How to Serve Boston Butt Pork
I like to serve my pork with some rice, cooked or grilled veggies, coleslaw, and mashed potatoes with celery.
It also pairs amazing with a Benihana-style garlic butter and fried rice. This pork can be used as a filling for tacos, enchiladas, sliders, or to make a delicious twist on a Cubano.
Any leftovers can be frozen up to a month and you can use them however you like.
You can season your pork anyway you like.
Salt, pepper, garlic and onion powder, are essentials, but you can add other spices like smoked paprika, cumin, thyme, basil, or some chili powder to your liking. Experiment with your favorite spices and you will not go wrong.
I braise my pork in chicken stock, but you can also use beer with great results. A good ale or dark beer will bring an amazing flavor and make an exquisite BBQ sauce base. Vegetable stock is another option if that’s what you have around.
How To Make a Slow Braised Boston Butt Pork Roast
Make the dry rub:
In a bowl, combine salt, black pepper, chili powder, garlic powder, and coriander.
Rub the pork with spices, making sure all is well seasoned. Wrap the pork in a plastic foil and refrigerate for at least 1 hour or as long as overnight.
After the pork has been seasoned in the dry rub, preheat oven to 500 F.
Place the pork in slightly oiled baking dish. Cook the pork for 45 minutes.
Remove the pork from the oven, and reduce the oven temperature to 325 F.
Pour the stock around the pork and cover with an aluminum foil. Make 8-10 holes on a foil with a toothpick.
Bake the pork for 2 hours and 15 minutes.
Remove the meat from the baking dish and set aside for 5 minutes before shredding.
Make the BBQ sauce:
Strain the cooking juices into the pan. Add ketchup, mustard, Worcestershire sauce and brown sugar.
Simmer the sauce until reduced by half. You can shred the pork while the sauce is simmering.
Pour the sauce over the shredded pork.
Slow Braised Boston Butt Pork Roast
This rich and succulent butt pork roast with tangy BBQ will tempt even the pickiest eater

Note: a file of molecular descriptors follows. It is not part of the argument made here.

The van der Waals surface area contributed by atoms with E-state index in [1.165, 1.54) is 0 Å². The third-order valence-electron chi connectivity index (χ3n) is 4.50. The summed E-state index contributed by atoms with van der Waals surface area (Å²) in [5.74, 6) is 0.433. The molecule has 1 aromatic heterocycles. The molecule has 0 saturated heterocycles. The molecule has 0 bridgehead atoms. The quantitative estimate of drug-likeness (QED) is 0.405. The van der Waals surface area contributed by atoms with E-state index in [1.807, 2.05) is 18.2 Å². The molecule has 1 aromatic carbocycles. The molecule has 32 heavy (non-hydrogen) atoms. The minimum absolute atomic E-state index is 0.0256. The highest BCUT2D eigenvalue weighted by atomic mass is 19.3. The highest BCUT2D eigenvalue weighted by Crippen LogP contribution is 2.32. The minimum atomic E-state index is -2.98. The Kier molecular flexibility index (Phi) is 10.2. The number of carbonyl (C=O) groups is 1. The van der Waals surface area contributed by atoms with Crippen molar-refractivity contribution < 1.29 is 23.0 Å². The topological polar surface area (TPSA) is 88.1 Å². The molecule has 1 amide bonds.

- 1 tbsp salt
- 1 tsp (about 20 grinds) black pepper
- ½ tbsp chili powder
- ½ tbsp garlic powder
- 1 tsp ground coriander
- 6oz. chicken stock
- 2.5 to 3lb. pork butt
- ¼ cup ketchup
- 1 tbsp mustard
- 1 ½ tbsp Worcestershire sauce
- 2 tbsp brown sugar
- Make the dry rub: In a bowl, combine salt, black pepper, chili powder, garlic powder, and coriander.
- Rub the pork with spices, making sure all is well seasoned. Wrap the pork in a plastic foil and refrigerate for at least 1 hour or as long as overnight.
- After the pork has been seasoned in the dry rub, preheat oven to 500 F.
- Place the pork in slightly oiled baking dish. Cook the pork for 45 minutes.
- Remove the pork from the oven, and reduce the oven temperature to 325 F.
- Pour the stock around the pork and cover with an aluminum foil. Make 8-10 holes on a foil with a toothpick.
- Bake the pork for 2 hours and 15 minutes.
- Remove the meat from the baking dish and set aside for 5 minutes before shredding.
- Prepare the BBQ sauce: Strain the cooking juices into the pan. Add ketchup, mustard, Worcestershire sauce and brown sugar.
- Simmer the sauce until reduced by half. You can shred the pork while the sauce is simmering.
- Pour the sauce over the shredded pork.
- Serve warm.
Nutrition Information:Yield: 6 Serving Size: 1
Amount Per Serving: Calories: 656Total Fat: 43gSaturated Fat: 16gTrans Fat: 0gUnsaturated Fat: 23gCholesterol: 196mgSodium: 1539mgCarbohydrates: 10gFiber: 1gSugar: 7gProtein: 54g